So after an exciting 14-year NFL career, Tony Romo is retiring. He is leaving the game he loves so much in pursuit of the one thing he loves even more – his Lord and Savior Jesus Christ.

As a Houston Texans fan, I’m bummed. But as a follower of Jesus Christ, I get it. And I’ll be rooting for Tony Romo more now than ever.

The Rushmore Report: Michael Strahan on Who Will Be in Heaven

When sports stars and famous actors speak out on politics and religion, people notice. That’s why mega-star Michael Strahan made news with his recent declaration, on ABC’s morning show, on who will be in heaven. The NFL hall-of-famer didn’t stop there. He offered a new definition of the church. I like Michael Strahan. But what he said – if he really believes it – is scary.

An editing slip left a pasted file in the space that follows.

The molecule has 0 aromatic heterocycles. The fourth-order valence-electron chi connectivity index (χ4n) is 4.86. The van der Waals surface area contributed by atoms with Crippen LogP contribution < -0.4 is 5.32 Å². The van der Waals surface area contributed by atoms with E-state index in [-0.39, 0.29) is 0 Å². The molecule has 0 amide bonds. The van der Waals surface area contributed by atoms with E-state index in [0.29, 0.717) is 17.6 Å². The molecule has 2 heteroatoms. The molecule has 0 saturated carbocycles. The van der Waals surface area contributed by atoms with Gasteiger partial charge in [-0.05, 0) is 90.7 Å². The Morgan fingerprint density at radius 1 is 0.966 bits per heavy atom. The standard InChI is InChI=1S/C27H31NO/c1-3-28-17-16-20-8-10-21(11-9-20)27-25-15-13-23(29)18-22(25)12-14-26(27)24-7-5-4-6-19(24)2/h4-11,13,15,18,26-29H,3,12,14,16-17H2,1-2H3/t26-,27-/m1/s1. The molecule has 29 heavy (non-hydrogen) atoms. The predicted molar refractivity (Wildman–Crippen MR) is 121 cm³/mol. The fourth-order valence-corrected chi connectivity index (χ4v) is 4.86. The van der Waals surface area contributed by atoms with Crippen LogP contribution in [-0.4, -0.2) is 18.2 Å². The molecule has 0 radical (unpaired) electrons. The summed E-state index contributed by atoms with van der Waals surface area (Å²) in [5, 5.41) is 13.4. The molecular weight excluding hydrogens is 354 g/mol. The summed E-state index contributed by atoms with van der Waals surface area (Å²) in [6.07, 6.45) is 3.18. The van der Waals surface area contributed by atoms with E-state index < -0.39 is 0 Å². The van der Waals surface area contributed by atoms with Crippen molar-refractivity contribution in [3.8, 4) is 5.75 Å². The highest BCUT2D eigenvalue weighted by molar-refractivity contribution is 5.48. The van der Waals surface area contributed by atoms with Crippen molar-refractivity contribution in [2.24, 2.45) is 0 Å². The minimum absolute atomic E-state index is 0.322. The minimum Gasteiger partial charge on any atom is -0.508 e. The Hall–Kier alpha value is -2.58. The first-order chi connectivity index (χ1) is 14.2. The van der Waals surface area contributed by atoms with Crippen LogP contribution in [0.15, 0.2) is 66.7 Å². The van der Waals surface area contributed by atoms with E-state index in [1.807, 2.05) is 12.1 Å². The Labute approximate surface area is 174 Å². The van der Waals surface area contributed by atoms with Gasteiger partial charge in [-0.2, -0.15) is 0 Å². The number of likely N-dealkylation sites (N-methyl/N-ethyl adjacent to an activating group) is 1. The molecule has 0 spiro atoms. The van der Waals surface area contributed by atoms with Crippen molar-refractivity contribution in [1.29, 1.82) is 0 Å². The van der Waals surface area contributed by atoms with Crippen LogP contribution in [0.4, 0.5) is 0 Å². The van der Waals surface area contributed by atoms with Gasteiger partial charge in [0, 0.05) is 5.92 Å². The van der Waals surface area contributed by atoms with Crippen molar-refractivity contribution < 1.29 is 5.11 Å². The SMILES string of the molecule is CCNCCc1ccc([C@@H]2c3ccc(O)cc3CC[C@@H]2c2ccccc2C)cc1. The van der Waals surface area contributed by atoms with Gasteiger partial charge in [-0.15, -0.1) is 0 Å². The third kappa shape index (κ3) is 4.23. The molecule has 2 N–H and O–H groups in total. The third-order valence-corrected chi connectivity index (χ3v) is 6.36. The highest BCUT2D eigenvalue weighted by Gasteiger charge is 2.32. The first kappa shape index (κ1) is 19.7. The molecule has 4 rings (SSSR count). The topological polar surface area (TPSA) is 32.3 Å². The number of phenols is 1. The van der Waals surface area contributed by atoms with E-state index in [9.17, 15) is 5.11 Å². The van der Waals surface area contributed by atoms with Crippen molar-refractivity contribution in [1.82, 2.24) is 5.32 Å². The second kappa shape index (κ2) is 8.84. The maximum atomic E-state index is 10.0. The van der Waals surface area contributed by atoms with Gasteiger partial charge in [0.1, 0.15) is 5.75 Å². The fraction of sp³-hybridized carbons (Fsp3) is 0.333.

1. Multiple roads to heaven

First, let’s consider what the TV star said about heaven. Strahan said, “There are so many different religions,” but “they are all the same,” offering “many ways to the same heaven.” He continued, “There’re so many different religions that they all end up boiling down to the same thing, but at some point in my heart of hearts, I think we’ll all end up in heaven.”

Theologians call this universalism. The idea goes like this. God is an all-loving being who will, at the end of the day, welcome into heaven all who have ever been born, because his grace is the ultimate response to our sin.

If Strahan is right, Jesus is a liar. He said, “I am the way, the truth and the life” (John 14:6). If all roads lead to heaven, Jesus lied by saying he was the only way.

If Strahan is right, God is the worst father who ever lived. He sent his Son on a death march to the unnecessary cross – if Strahan is right. Since all roads lead to heaven, why let Jesus die as though this was the only way?